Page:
Puppetry Grows Up
Artist Draws Adult Audiences Through Unconventional Theaterby Natalie Koltun ’16 | Dumpster Monster Photo courtesy of Jeff Fitzgerald / The Writer’s Bloc, University of Maryland
Towering 10 feet high and covered in empty takeout food containers, plastic shopping bags and crumpled paper stood the “Dumpster Monster.” It emerged from a wooden container, its outstretched arms and fangs protruding menacingly amidst a cloud of flies and cockroaches, as terrified janitors poked it with brooms.
But this beast posed no real threat. Rather, it was a work of art spawned by puppeteer Robin Frohardt to convey a message about our culture of waste.
“People throw so much stuff away every day,” says Frohardt. “We’re basically creating our own monster with all this garbage.”
During the Fall 2015 semester, she was an artist-in-residence with the School of Theatre, Dance, and Performance Studies (TDPS), showing students that puppetry is a valuable tool for artistic expression on social issues—not just a medium for children.
Through funding from Heather Henson (daughter of Jim Henson ’60) and the Jane Henson Foundation (named for the 1955 graduate), Frohardt is sharing her artwork as well as working with advanced theater students on the fundamentals of puppetry, from the craft’s history to techniques for building and bringing puppets to life onstage.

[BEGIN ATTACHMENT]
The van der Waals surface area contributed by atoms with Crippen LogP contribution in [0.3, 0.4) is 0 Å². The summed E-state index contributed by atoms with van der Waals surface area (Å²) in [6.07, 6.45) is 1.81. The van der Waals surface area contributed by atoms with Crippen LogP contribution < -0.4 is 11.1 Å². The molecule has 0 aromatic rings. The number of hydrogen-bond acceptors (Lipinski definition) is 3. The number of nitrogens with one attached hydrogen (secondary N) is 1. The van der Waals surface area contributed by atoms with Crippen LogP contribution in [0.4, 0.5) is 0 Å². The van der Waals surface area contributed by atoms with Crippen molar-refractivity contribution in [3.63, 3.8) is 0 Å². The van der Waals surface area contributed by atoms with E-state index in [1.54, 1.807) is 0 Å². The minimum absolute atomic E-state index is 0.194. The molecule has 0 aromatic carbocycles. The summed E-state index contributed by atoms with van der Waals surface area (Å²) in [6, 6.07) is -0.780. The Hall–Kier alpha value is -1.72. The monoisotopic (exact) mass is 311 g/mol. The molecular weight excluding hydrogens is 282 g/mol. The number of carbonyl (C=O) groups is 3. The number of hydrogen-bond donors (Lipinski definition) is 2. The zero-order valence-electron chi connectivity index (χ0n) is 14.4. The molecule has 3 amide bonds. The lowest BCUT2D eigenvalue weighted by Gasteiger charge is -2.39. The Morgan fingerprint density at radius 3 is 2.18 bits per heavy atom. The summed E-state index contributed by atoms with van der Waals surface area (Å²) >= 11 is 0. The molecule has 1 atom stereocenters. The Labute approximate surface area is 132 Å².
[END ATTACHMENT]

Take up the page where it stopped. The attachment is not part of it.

“It’s really cool because we get to learn from someone who’s actually at the forefront and doing this for a living,” says Chelsey McLaughlin ’17.
Dumpster Monster, looming over onlookers at September’s NextNOW Festival, the Clarice Smith Performing Arts Center’s second annual showcase of innovative artists, was just one in Frohardt’s collection of works. Her first full-length puppet play, “The Pigeoning,” is a darkly comedic piece centered on mental illness and the end of the world. The play premiered in 2013 and was “exquisitely rendered,” according to The New York Times.
Frohardt’s next project, set to debut in 2017, is a puppetry-based satire that audiences will experience in a real New York City storefront. From the outside, the Plastic Bag Store looks like any discount shop, but upon further investigation, patrons will get lost in a maze of aisles that morph into a complex miniature city of waste.
Professor Leigh Wilson Smiley, TDPS director, says Frohardt’s work seduces the audience into contemplating societal problems through humor without making it threatening or scary.
“She’s helping students stimulate their imaginations by breathing life into inanimate objects,” Smiley says. “In our everyday life we’ve lost our childlike imaginations, and what her puppets bring back is that magic.”
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